The Soviet Union has always been known for their quick draw reflexes to silence anyone within their sovereignty who vocalized dissent to their reign. One of these moments to mention is the Novocherkassk massacre of 1962. This massacre was the result of a locomotive manufacturing workers protest because of rising food prices.
One of the locomotives manufactured by the protestors
To start out it is important to discuss the current issues in Russia causing the rise in prices of meat and butter. According to The Current Digest of the Russian Press, the Soviet agricultural sector was actually seeing increases in production. To counter this:
“The Soviet economy is developing swiftly. The population of our country, especially the urban population, is growing very rapidly. Between 1953 and 1961 it rose by 29,000,000, of whom 28,000,000 are city dwellers. The money income of the working people has been rising year by year. In 1961 it was 42,000,-000,000 rubles, or 87%, higher than in 1953.”
This led to high demand for the basics of Soviet diets, meat and butter. And what’s worse than getting your communist, sub-par rib eye? When the same communist who gives you the sub-par rib eye makes you pay more for it. The Soviet government could easily raise the prices of alcohol, tobacco, and other non-essential products in order to sustain the prices of essential items needed by the people.
On June 1, locomotive workers took their stand on these ridiculous increases by marching onto the Communist Party’s headquarters in the center of Novocherkassk. The steadfast protesters were met with unexpected gunfire and 26 protestors were killed and 87 were wounded. To top this off, in a top-secret KGB report, they described the protestors as “not reflecting the views of the greater population” and “reacting to minimal increases in the price of meat and butter.”
As this shows, when the government cannot trust the people to express their own opinion, they have to exercise in the taking of human life and make an example. While this kind of scare tactic can help in the short run to create peace, it never works out over the long haul.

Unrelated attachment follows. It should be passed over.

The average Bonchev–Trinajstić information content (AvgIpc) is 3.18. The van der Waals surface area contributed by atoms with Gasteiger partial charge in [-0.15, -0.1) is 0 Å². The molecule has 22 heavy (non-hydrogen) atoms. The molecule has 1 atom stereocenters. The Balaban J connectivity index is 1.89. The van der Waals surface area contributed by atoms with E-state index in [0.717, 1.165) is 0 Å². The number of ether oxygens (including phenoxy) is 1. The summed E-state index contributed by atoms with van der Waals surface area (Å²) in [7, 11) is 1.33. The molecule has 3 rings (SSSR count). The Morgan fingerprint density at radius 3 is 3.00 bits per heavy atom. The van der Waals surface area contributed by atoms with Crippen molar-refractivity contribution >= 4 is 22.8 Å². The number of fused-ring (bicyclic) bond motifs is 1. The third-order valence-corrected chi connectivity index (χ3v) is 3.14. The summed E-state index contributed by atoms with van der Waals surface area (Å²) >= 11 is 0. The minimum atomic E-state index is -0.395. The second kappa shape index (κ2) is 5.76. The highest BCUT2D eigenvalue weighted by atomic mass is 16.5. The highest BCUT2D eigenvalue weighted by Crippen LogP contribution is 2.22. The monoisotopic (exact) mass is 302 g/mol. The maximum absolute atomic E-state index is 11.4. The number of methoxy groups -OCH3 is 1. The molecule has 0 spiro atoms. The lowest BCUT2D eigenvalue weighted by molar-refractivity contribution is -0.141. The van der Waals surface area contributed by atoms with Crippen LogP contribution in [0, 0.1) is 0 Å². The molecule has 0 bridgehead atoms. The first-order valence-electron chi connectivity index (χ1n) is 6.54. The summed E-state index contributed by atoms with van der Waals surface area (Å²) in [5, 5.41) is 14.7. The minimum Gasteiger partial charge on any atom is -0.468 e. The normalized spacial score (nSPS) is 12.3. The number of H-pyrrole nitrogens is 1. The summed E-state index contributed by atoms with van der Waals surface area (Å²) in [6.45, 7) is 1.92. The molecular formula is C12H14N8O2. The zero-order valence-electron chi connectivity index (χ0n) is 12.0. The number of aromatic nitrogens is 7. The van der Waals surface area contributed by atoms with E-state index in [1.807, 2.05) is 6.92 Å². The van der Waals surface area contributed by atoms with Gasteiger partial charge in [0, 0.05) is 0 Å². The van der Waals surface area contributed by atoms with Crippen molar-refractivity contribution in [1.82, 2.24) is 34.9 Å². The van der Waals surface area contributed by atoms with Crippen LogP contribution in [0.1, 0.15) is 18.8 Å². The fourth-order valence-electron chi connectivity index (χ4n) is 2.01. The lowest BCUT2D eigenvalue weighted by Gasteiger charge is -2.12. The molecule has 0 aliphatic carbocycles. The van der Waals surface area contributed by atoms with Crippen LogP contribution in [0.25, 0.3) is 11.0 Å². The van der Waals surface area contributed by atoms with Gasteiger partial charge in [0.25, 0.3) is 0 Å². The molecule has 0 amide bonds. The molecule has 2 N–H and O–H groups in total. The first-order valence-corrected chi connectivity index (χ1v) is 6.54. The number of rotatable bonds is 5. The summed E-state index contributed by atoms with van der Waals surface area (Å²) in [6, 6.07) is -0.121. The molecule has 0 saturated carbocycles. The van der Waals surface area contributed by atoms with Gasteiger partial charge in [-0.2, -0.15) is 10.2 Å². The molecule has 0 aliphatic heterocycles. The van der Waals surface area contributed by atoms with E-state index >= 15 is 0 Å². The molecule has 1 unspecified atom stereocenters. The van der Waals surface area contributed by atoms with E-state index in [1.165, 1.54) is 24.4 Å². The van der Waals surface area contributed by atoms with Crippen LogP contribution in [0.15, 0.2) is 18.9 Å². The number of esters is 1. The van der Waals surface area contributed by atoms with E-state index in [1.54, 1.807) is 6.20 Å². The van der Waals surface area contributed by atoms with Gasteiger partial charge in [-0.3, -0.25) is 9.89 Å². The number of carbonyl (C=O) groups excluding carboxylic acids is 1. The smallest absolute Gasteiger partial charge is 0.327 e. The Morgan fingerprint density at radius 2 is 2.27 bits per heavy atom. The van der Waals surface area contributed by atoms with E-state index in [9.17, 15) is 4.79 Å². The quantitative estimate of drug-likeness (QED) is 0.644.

Putin visiting the memorial site in 2008
Thanks for highlighting the tension between the publicity about increased consumer expectations and rising prices – especially for meat. One of the triggers for the protests in Novocherkassk was a wage CUT, which of course deepened resentments all the more.
This reminds me of the Bloody Sunday massacre. I’m surprised this burst of brutality didn’t trigger mass unrest among factory workers.
This was an interesting post. I agree with annapope that the government reaction to the protest is similar to Bloody Sunday in 1905. With the wage cut and the rising meat and butter prices, it is understandable why the locomotive workers protested. However, it always surprises me when the government resorted to gunfire to suppress the protestors, for that never solves anything in the end, as you noted.
I agree with everyone else’s comments: it’s surprising to me how the Soviet Union always resorted to shooting protesters expecting new results, yet it never truly solved the problem. Good job describing the back story as to why the Soviet Union was experiencing shortages to begin with; I really like the quote you used. It showed just how quickly and massively the Soviet Union had grown–I find it incredible that the population grew by 29,000,000 in 8 years. I guess this definitely creates the grounds to protest wage cuts and an increase in costs of basic foods, like meat and butter.
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